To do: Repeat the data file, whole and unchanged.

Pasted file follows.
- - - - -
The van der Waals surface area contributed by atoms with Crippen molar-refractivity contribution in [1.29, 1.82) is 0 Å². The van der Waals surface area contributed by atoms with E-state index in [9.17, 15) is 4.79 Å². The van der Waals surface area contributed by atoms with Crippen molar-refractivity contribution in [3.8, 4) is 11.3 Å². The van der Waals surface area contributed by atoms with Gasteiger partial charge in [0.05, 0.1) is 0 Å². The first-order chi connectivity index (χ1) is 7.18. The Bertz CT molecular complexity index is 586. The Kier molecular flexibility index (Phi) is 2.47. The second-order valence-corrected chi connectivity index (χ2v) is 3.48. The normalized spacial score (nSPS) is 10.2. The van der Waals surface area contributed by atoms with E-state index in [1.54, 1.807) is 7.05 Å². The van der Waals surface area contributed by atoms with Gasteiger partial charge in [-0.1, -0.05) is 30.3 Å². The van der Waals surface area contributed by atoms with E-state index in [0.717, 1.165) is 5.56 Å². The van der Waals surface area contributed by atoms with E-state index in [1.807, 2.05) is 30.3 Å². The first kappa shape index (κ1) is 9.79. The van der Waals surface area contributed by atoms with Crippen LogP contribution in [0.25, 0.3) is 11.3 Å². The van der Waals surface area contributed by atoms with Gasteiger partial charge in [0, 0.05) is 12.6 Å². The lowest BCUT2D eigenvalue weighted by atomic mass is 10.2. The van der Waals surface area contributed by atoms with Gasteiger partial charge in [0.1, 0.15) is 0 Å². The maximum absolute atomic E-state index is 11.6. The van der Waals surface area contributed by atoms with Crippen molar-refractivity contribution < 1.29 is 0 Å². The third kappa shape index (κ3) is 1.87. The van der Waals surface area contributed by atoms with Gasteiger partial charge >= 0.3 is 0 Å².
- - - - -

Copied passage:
The van der Waals surface area contributed by atoms with Crippen molar-refractivity contribution in [1.29, 1.82) is 0 Å². The van der Waals surface area contributed by atoms with E-state index in [9.17, 15) is 4.79 Å². The van der Waals surface area contributed by atoms with Crippen molar-refractivity contribution in [3.8, 4) is 11.3 Å². The van der Waals surface area contributed by atoms with Gasteiger partial charge in [0.05, 0.1) is 0 Å². The first-order chi connectivity index (χ1) is 7.18. The Bertz CT molecular complexity index is 586. The Kier molecular flexibility index (Phi) is 2.47. The second-order valence-corrected chi connectivity index (χ2v) is 3.48. The normalized spacial score (nSPS) is 10.2. The van der Waals surface area contributed by atoms with E-state index in [1.54, 1.807) is 7.05 Å². The van der Waals surface area contributed by atoms with Gasteiger partial charge in [-0.1, -0.05) is 30.3 Å². The van der Waals surface area contributed by atoms with E-state index in [0.717, 1.165) is 5.56 Å². The van der Waals surface area contributed by atoms with E-state index in [1.807, 2.05) is 30.3 Å². The first kappa shape index (κ1) is 9.79. The van der Waals surface area contributed by atoms with Crippen LogP contribution in [0.25, 0.3) is 11.3 Å². The van der Waals surface area contributed by atoms with Gasteiger partial charge in [0, 0.05) is 12.6 Å². The lowest BCUT2D eigenvalue weighted by atomic mass is 10.2. The van der Waals surface area contributed by atoms with Gasteiger partial charge in [0.1, 0.15) is 0 Å². The maximum absolute atomic E-state index is 11.6. The van der Waals surface area contributed by atoms with Crippen molar-refractivity contribution < 1.29 is 0 Å². The third kappa shape index (κ3) is 1.87. The van der Waals surface area contributed by atoms with Gasteiger partial charge >= 0.3 is 0 Å².